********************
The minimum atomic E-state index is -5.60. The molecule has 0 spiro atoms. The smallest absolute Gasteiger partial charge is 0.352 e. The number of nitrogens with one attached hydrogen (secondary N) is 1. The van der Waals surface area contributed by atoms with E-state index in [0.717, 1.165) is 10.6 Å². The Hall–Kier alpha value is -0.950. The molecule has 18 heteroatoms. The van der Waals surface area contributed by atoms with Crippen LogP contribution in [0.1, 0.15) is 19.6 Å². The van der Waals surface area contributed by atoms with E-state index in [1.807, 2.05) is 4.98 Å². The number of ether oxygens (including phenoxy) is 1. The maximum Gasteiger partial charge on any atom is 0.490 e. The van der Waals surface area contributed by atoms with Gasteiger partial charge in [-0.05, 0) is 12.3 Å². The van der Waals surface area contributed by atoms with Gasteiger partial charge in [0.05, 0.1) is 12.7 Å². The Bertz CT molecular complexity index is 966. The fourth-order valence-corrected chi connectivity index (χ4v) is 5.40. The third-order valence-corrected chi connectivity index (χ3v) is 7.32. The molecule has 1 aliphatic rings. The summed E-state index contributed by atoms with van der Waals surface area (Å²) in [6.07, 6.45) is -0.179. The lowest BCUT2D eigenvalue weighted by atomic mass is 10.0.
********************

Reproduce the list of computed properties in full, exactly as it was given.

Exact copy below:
The minimum atomic E-state index is -5.60. The molecule has 0 spiro atoms. The smallest absolute Gasteiger partial charge is 0.352 e. The number of nitrogens with one attached hydrogen (secondary N) is 1. The van der Waals surface area contributed by atoms with E-state index in [0.717, 1.165) is 10.6 Å². The Hall–Kier alpha value is -0.950. The molecule has 18 heteroatoms. The van der Waals surface area contributed by atoms with Crippen LogP contribution in [0.1, 0.15) is 19.6 Å². The van der Waals surface area contributed by atoms with E-state index in [1.807, 2.05) is 4.98 Å². The number of ether oxygens (including phenoxy) is 1. The maximum Gasteiger partial charge on any atom is 0.490 e. The van der Waals surface area contributed by atoms with Gasteiger partial charge in [-0.05, 0) is 12.3 Å². The van der Waals surface area contributed by atoms with Gasteiger partial charge in [0.05, 0.1) is 12.7 Å². The Bertz CT molecular complexity index is 966. The fourth-order valence-corrected chi connectivity index (χ4v) is 5.40. The third-order valence-corrected chi connectivity index (χ3v) is 7.32. The molecule has 1 aliphatic rings. The summed E-state index contributed by atoms with van der Waals surface area (Å²) in [6.07, 6.45) is -0.179. The lowest BCUT2D eigenvalue weighted by atomic mass is 10.0.